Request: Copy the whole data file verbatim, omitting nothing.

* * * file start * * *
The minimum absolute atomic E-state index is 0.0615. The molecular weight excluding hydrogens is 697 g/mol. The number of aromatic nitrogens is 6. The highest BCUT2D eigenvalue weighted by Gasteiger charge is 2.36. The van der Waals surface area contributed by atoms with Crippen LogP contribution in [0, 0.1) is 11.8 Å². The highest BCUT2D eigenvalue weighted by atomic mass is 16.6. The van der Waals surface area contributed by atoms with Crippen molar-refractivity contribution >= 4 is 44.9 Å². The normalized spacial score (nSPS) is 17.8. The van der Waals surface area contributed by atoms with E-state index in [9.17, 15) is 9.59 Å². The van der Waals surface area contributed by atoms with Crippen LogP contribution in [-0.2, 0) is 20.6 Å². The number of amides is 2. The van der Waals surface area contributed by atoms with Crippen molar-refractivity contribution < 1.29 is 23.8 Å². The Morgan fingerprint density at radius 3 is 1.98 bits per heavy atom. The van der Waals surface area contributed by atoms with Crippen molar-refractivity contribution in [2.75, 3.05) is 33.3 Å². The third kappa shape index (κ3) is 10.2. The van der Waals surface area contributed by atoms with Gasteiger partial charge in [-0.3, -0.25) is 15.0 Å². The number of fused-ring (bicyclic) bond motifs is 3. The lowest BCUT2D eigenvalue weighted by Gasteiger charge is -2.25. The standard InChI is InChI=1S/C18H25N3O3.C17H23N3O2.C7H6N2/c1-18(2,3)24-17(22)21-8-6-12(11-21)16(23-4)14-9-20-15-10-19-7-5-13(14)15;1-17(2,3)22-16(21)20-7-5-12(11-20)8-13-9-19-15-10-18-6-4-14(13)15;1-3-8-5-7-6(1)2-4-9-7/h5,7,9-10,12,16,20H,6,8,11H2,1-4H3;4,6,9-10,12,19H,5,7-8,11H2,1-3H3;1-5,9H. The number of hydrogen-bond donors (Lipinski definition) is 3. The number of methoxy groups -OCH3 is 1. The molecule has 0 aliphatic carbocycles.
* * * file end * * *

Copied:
The minimum absolute atomic E-state index is 0.0615. The molecular weight excluding hydrogens is 697 g/mol. The number of aromatic nitrogens is 6. The highest BCUT2D eigenvalue weighted by Gasteiger charge is 2.36. The van der Waals surface area contributed by atoms with Crippen LogP contribution in [0, 0.1) is 11.8 Å². The highest BCUT2D eigenvalue weighted by atomic mass is 16.6. The van der Waals surface area contributed by atoms with Crippen molar-refractivity contribution >= 4 is 44.9 Å². The normalized spacial score (nSPS) is 17.8. The van der Waals surface area contributed by atoms with E-state index in [9.17, 15) is 9.59 Å². The van der Waals surface area contributed by atoms with Crippen LogP contribution in [-0.2, 0) is 20.6 Å². The number of amides is 2. The van der Waals surface area contributed by atoms with Crippen molar-refractivity contribution < 1.29 is 23.8 Å². The Morgan fingerprint density at radius 3 is 1.98 bits per heavy atom. The van der Waals surface area contributed by atoms with Crippen molar-refractivity contribution in [2.75, 3.05) is 33.3 Å². The third kappa shape index (κ3) is 10.2. The van der Waals surface area contributed by atoms with Gasteiger partial charge in [-0.3, -0.25) is 15.0 Å². The number of fused-ring (bicyclic) bond motifs is 3. The lowest BCUT2D eigenvalue weighted by Gasteiger charge is -2.25. The standard InChI is InChI=1S/C18H25N3O3.C17H23N3O2.C7H6N2/c1-18(2,3)24-17(22)21-8-6-12(11-21)16(23-4)14-9-20-15-10-19-7-5-13(14)15;1-17(2,3)22-16(21)20-7-5-12(11-20)8-13-9-19-15-10-18-6-4-14(13)15;1-3-8-5-7-6(1)2-4-9-7/h5,7,9-10,12,16,20H,6,8,11H2,1-4H3;4,6,9-10,12,19H,5,7-8,11H2,1-3H3;1-5,9H. The number of hydrogen-bond donors (Lipinski definition) is 3. The number of methoxy groups -OCH3 is 1. The molecule has 0 aliphatic carbocycles.